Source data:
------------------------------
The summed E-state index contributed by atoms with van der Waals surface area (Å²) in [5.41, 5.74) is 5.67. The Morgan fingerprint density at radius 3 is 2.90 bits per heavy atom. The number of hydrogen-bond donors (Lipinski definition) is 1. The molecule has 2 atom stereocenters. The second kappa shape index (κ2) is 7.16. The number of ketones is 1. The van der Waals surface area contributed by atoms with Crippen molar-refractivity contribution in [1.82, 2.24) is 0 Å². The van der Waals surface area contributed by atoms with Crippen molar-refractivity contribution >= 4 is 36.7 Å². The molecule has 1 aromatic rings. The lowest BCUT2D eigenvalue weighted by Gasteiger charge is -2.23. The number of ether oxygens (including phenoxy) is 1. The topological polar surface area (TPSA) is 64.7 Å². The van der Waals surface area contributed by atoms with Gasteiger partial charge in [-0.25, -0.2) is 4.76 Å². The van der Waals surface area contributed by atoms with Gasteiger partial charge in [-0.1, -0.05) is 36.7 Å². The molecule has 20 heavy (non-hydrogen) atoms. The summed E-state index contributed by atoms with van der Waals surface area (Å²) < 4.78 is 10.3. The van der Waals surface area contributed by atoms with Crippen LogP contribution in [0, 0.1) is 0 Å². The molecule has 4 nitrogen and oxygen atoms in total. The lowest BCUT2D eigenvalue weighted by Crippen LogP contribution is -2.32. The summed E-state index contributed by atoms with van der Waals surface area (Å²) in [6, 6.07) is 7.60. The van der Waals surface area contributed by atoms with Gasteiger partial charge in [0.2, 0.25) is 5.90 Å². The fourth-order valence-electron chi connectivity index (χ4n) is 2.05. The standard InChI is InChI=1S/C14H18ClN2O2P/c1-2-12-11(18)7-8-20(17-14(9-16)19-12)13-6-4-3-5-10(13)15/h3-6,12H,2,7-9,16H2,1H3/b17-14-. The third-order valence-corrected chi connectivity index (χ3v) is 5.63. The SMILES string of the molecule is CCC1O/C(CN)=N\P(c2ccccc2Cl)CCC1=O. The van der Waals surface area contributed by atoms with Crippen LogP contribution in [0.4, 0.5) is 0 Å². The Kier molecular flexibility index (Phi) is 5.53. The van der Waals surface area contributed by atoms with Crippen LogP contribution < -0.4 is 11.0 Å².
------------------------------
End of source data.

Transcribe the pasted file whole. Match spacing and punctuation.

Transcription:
The summed E-state index contributed by atoms with van der Waals surface area (Å²) in [5.41, 5.74) is 5.67. The Morgan fingerprint density at radius 3 is 2.90 bits per heavy atom. The number of hydrogen-bond donors (Lipinski definition) is 1. The molecule has 2 atom stereocenters. The second kappa shape index (κ2) is 7.16. The number of ketones is 1. The van der Waals surface area contributed by atoms with Crippen molar-refractivity contribution in [1.82, 2.24) is 0 Å². The van der Waals surface area contributed by atoms with Crippen molar-refractivity contribution >= 4 is 36.7 Å². The molecule has 1 aromatic rings. The lowest BCUT2D eigenvalue weighted by Gasteiger charge is -2.23. The number of ether oxygens (including phenoxy) is 1. The topological polar surface area (TPSA) is 64.7 Å². The van der Waals surface area contributed by atoms with Gasteiger partial charge in [-0.25, -0.2) is 4.76 Å². The van der Waals surface area contributed by atoms with Gasteiger partial charge in [-0.1, -0.05) is 36.7 Å². The molecule has 20 heavy (non-hydrogen) atoms. The summed E-state index contributed by atoms with van der Waals surface area (Å²) < 4.78 is 10.3. The van der Waals surface area contributed by atoms with Crippen LogP contribution in [0, 0.1) is 0 Å². The molecule has 4 nitrogen and oxygen atoms in total. The lowest BCUT2D eigenvalue weighted by Crippen LogP contribution is -2.32. The summed E-state index contributed by atoms with van der Waals surface area (Å²) in [6, 6.07) is 7.60. The van der Waals surface area contributed by atoms with Gasteiger partial charge in [0.2, 0.25) is 5.90 Å². The fourth-order valence-electron chi connectivity index (χ4n) is 2.05. The standard InChI is InChI=1S/C14H18ClN2O2P/c1-2-12-11(18)7-8-20(17-14(9-16)19-12)13-6-4-3-5-10(13)15/h3-6,12H,2,7-9,16H2,1H3/b17-14-. The third-order valence-corrected chi connectivity index (χ3v) is 5.63. The SMILES string of the molecule is CCC1O/C(CN)=N\P(c2ccccc2Cl)CCC1=O. The van der Waals surface area contributed by atoms with Crippen LogP contribution in [0.4, 0.5) is 0 Å². The Kier molecular flexibility index (Phi) is 5.53. The van der Waals surface area contributed by atoms with Crippen LogP contribution < -0.4 is 11.0 Å².